What is the Net Energy Produced from Corn Ethanol?

Ken Black

Answering the question of how much net energy gain is realized from corn ethanol can be somewhat convoluted. Scientists, the American government, farmers and environmentalists all have a different opinion. Finding the truth may be hard, especially given the technical aspect of the topic. Still, presenting both sides of the issue should help those who want to make an informed decision about the benefits of corn ethanol.

Ethanol is made from corn in many places.
Ethanol is made from corn in many places.

The U.S. government, which has commissioned studies on the issue, says that the issue is clear. The U.S. Department of Agriculture (USDA) states that corn ethanol produces 34 percent more energy than is used to create it. However, even the USDA study notes that it only includes the energy used in creating the corn and processing it into ethanol. Even then, only primary costs are considered. Secondary costs, such as the energy used to build ethanol processing plants and the equipment to haul ethanol are not included because quantifying such numbers would be difficult. In other words, even the most comprehensive government study on the issue comes short of truly giving us a complete picture of the net gain of corn ethanol.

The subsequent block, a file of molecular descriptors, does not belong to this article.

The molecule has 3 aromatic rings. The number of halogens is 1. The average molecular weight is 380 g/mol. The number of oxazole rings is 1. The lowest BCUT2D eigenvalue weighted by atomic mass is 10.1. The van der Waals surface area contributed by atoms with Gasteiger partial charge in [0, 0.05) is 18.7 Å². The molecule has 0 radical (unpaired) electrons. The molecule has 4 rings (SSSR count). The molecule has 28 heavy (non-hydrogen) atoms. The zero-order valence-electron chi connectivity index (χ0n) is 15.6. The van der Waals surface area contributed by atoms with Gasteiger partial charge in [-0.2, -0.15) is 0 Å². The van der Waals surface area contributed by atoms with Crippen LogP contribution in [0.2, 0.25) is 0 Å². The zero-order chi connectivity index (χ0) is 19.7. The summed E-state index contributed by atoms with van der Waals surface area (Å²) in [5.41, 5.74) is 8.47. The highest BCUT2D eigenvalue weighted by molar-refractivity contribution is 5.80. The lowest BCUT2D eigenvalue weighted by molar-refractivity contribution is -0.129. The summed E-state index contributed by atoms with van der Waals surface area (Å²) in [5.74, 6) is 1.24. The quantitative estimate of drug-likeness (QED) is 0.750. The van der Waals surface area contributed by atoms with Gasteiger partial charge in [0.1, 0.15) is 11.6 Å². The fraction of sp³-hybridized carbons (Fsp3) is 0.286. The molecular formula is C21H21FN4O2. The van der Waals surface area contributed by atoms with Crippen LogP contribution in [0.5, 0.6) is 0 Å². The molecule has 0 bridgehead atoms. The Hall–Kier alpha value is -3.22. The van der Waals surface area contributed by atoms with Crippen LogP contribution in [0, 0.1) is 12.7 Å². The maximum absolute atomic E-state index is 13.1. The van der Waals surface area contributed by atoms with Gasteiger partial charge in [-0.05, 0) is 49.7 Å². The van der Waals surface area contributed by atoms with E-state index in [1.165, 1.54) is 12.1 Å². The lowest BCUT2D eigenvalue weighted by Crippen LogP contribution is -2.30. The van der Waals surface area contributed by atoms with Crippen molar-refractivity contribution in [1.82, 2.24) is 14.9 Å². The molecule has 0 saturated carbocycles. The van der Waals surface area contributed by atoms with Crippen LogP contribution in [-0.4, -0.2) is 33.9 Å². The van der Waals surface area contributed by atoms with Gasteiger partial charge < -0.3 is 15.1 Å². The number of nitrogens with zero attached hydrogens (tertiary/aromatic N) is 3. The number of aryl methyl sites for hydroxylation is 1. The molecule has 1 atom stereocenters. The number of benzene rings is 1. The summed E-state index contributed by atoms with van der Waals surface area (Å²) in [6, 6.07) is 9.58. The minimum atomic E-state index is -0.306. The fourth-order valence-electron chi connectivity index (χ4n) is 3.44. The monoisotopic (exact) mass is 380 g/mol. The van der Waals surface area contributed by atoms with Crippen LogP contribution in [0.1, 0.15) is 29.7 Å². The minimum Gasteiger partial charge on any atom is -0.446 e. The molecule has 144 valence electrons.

The USDA says that corn ethanol produces 34 percent more energy than is used to create it.
The USDA says that corn ethanol produces 34 percent more energy than is used to create it.

So with the American government, which has conducted the most extensive governmental studies on the issue, already weighing in on the issue to what some would consider an insufficient level, the question becomes what other studies are out there? Most of the other studies conducted are by those with an interest in the outcome. This may include the corn industry, farmers associations and other such groups.

However, agricultural scientist David Pimentel, with Cornell University, has also looked at some of the ancillary issues surrounding the production of corn ethanol and has come to one central conclusion in 2001 -- the net energy gain simply does not exist. In other words, it takes more energy to produce corn ethanol than is created. Pimentel considered not only processing and production, but also damage done to crop land during the production of ethanol and so forth. Of course, it could be argued that the land would likely be used for corn production anyway and that the end result of what that corn is used for is irrelevant.

Pimentel does make another point. At the time of processing, he noted it takes 131,000 British Thermal Units (BTUs) to produce a gallon of ethanol. That is compared with approximately 77,000 BTUs that a gallon of ethanol can produce. Thus, Pimentel argues there is a substantial energy loss.

While the debate among ethanol, other gasoline additives and other renewable fuels such as biodiesel will continue, some say ethanol represents a good source of renewable energy. That debate may be far from settled. However, it is generally accepted that burning ethanol produces much better air than does burning straight fossil fuels. For those who are looking for something indisputably positive to take away about ethanol, that may be it.

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